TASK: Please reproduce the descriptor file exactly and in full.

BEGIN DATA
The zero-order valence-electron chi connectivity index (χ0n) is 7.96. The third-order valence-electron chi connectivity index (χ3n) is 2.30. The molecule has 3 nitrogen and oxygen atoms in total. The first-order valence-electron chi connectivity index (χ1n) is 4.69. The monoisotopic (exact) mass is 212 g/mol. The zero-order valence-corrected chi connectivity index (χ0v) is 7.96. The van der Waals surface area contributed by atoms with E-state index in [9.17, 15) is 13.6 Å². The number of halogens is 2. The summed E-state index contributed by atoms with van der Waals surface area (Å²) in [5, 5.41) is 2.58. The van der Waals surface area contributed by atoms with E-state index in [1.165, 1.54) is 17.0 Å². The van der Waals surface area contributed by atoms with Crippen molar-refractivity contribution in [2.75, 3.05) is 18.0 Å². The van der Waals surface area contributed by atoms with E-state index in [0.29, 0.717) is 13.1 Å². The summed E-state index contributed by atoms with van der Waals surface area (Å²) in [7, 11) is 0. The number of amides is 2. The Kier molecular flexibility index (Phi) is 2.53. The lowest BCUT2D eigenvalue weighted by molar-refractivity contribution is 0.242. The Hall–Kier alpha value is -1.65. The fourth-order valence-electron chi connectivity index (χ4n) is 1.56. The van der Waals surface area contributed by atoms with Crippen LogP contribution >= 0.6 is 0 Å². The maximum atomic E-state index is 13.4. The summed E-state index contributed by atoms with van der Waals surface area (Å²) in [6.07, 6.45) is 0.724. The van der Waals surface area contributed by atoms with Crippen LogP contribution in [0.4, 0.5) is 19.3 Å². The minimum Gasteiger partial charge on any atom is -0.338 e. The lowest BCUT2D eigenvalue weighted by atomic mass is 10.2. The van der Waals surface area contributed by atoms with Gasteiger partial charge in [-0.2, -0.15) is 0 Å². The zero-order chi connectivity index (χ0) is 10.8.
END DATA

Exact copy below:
The zero-order valence-electron chi connectivity index (χ0n) is 7.96. The third-order valence-electron chi connectivity index (χ3n) is 2.30. The molecule has 3 nitrogen and oxygen atoms in total. The first-order valence-electron chi connectivity index (χ1n) is 4.69. The monoisotopic (exact) mass is 212 g/mol. The zero-order valence-corrected chi connectivity index (χ0v) is 7.96. The van der Waals surface area contributed by atoms with E-state index in [9.17, 15) is 13.6 Å². The number of halogens is 2. The summed E-state index contributed by atoms with van der Waals surface area (Å²) in [5, 5.41) is 2.58. The van der Waals surface area contributed by atoms with E-state index in [1.165, 1.54) is 17.0 Å². The van der Waals surface area contributed by atoms with Crippen molar-refractivity contribution in [2.75, 3.05) is 18.0 Å². The van der Waals surface area contributed by atoms with E-state index in [0.29, 0.717) is 13.1 Å². The summed E-state index contributed by atoms with van der Waals surface area (Å²) in [7, 11) is 0. The number of amides is 2. The Kier molecular flexibility index (Phi) is 2.53. The lowest BCUT2D eigenvalue weighted by molar-refractivity contribution is 0.242. The Hall–Kier alpha value is -1.65. The fourth-order valence-electron chi connectivity index (χ4n) is 1.56. The van der Waals surface area contributed by atoms with Crippen LogP contribution >= 0.6 is 0 Å². The maximum atomic E-state index is 13.4. The summed E-state index contributed by atoms with van der Waals surface area (Å²) in [6.07, 6.45) is 0.724. The van der Waals surface area contributed by atoms with Crippen LogP contribution in [0.4, 0.5) is 19.3 Å². The minimum Gasteiger partial charge on any atom is -0.338 e. The lowest BCUT2D eigenvalue weighted by atomic mass is 10.2. The van der Waals surface area contributed by atoms with Gasteiger partial charge in [-0.2, -0.15) is 0 Å². The zero-order chi connectivity index (χ0) is 10.8.